A survey of lawyers on film
The conversation about great lawyers on film used to
begin and end with Atticus Finch—with maybe Lt. Daniel
Kaffee, Sir Wilfred Robarts or young Abe Lincoln tossed
in for good measure.
During the last year, Super Lawyers asked attorneys from
across the country to name their favorite legal movie, and
To Kill a Mockingbird, with Gregory Peck as the thoughtful,
pacifist Southern lawyer fighting racism in 1930s Alabama,
didn’t come out on top; it didn’t even place.
The winner, by a landslide, was My Cousin Vinny. Here
are the top choices from the 84 attorneys polled.
Our Cousin Vinny
Move over, Atticus: Lawyers have a new favorite cinematic lawyer BY ERIK LUNDEGAARD
What accounts for Atticus’ fall from favor? Some
might blame the recent, controversial publication of Go
Set a Watchman, in which an older, less saintly Atticus
rails against integration and the NAACP in 1950s Ala-
bama. But half of the votes occurred before Harper Lee’s
sequel was published; and most of Mockingbird’s picks
came after that date.
More likely, Mockingbird was simply a victim of its own
success. It was too obvious a choice.
“The answer you’ve probably heard a million times is
To Kill a Mockingbird,” says J. Guthrie True of Frankfort,
Kentucky, before opting for Witness for the Prosecution.
“Honestly, my favorite legal movies are To Kill a Mock-
ingbird and The Verdict, but I figure there’s a 90 percent
chance that others have written about them,” says Martha
E. Gifford, of Brooklyn, New York, before recommending
My Cousin Vinny 19
A Few Good Men 9
A Time to Kill 5
Legally Blonde 4
To Kill a Mockingbird 4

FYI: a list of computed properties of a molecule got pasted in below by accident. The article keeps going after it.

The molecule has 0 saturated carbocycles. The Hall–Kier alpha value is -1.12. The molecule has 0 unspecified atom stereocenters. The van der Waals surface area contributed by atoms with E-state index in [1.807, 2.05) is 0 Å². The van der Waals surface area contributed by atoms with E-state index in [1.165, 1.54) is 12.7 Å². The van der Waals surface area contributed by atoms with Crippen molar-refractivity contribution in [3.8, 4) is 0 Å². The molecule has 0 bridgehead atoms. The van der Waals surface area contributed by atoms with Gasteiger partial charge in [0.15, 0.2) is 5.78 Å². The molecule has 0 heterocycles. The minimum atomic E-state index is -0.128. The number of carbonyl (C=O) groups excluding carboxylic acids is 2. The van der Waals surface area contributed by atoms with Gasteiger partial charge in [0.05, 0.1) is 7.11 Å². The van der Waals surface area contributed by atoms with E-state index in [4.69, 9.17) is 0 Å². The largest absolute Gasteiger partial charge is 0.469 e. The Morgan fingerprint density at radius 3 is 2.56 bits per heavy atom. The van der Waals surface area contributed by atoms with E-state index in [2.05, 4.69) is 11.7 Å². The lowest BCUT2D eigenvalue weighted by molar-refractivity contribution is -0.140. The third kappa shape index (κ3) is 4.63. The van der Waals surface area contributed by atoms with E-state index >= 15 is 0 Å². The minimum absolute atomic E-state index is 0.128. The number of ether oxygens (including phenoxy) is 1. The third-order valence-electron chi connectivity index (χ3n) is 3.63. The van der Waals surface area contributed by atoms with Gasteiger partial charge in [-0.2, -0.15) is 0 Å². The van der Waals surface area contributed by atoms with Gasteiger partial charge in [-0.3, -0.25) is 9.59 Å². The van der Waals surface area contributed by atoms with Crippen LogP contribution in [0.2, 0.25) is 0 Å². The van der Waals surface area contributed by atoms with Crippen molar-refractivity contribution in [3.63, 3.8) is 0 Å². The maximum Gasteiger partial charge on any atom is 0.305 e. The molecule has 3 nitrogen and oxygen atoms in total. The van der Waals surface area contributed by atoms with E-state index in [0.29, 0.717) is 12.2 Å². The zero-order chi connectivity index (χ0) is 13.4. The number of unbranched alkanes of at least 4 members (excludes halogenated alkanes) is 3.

12 Angry Men 3
A Civil Action 3
The lawyers who chose My Cousin Vinny, meanwhile,
mention how light-hearted and funny it is. More than a
few wish that they could repeat Vinny Gambini’s memo-
rable opening statement: “Everything that guy just said
They also identify with him.
“He doesn’t give up,” says David McGuffey, an elder
law attorney in Georgia. “And at the end of the day he
prevails, as much as anything, because of his tenacity.”
“The critics call it satire but I would call it reality,”
says Bradford C. Berge of Santa Fe, New Mexico. “I’ve
taken on cases that I shouldn’t have. I’ve represented my
relatives. I’ve been in over my head with no way out. I’ve
been ‘hometowned’ by opposing counsel who called the
judge and jury by their first names. I have felt the wrath
of judges who made no effort to hide their feelings that I
was wasting their time.”
“If you are enthusiastic and diligent and you really love
being a lawyer,” adds Dean T. Kirby Jr. in San Diego, “that’s
got to be about 90 percent of success. In a weird way, it’s
an uplifting take on the profession.”
There’s also this: Atticus lost his case; Vinny won.